A distinguishing and frequently mystifying feature of William Shakespeare’s tragedy Hamlet is the presence of dark humor: constant wordplay, irony, riddles, clowning, and bawdy repartee. The language of Hamlet is cleverly and specifically designed in the guise of Shakespeare’s dark humor. In regards to all uses of comedy and wit, the language of this play is meant to be pleasing to the audience but not to the characters. This concept is essential in
showed first 75 words of 3524 total
showed last 75 words of 3524 total
in Hamlet. Princeton: Princeton University Press, 1969.
Fisch, Harold. Hamlet and the Word. New York: Frederick Ungar Pubishing Company, Inc., 1971.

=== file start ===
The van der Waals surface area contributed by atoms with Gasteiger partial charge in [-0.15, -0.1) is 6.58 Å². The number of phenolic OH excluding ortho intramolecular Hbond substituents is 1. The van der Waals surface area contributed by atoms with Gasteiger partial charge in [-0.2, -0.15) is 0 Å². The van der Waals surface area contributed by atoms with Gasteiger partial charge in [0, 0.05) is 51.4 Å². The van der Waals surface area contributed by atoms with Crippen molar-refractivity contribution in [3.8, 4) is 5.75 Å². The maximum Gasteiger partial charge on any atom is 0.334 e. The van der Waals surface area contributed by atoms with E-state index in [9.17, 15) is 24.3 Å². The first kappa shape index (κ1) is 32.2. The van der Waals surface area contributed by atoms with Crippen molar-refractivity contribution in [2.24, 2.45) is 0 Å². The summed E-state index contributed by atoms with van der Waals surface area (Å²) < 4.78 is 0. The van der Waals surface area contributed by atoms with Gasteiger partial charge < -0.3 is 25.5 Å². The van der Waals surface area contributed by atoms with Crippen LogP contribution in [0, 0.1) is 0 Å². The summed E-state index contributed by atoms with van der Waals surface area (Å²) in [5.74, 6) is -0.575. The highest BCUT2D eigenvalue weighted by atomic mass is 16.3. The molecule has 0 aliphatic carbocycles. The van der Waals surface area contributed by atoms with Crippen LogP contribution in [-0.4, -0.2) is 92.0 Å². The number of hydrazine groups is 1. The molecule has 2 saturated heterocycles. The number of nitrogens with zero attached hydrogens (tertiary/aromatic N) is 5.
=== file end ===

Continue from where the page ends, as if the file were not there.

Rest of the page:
Florescu, Radu, and McNally, Raymond T. In Search of Dracula. New York: Houghton Mifflin Company, 1994.
Nardo, Don, ed. Readings on Hamlet. San Diego: Greenhaven Press, Inc., 1999.
Thomson, Peter. Shakespeare’s Theatre. London: Routledge and Kegan Paul, 1992.
Watts, Cedric. Hamlet. Boston: Twayne Publishers, 1988.
Weitz, Morris. Hamlet and the Philosophy of Literary Criticism. Cleveland: The World Publishing Company, 1964.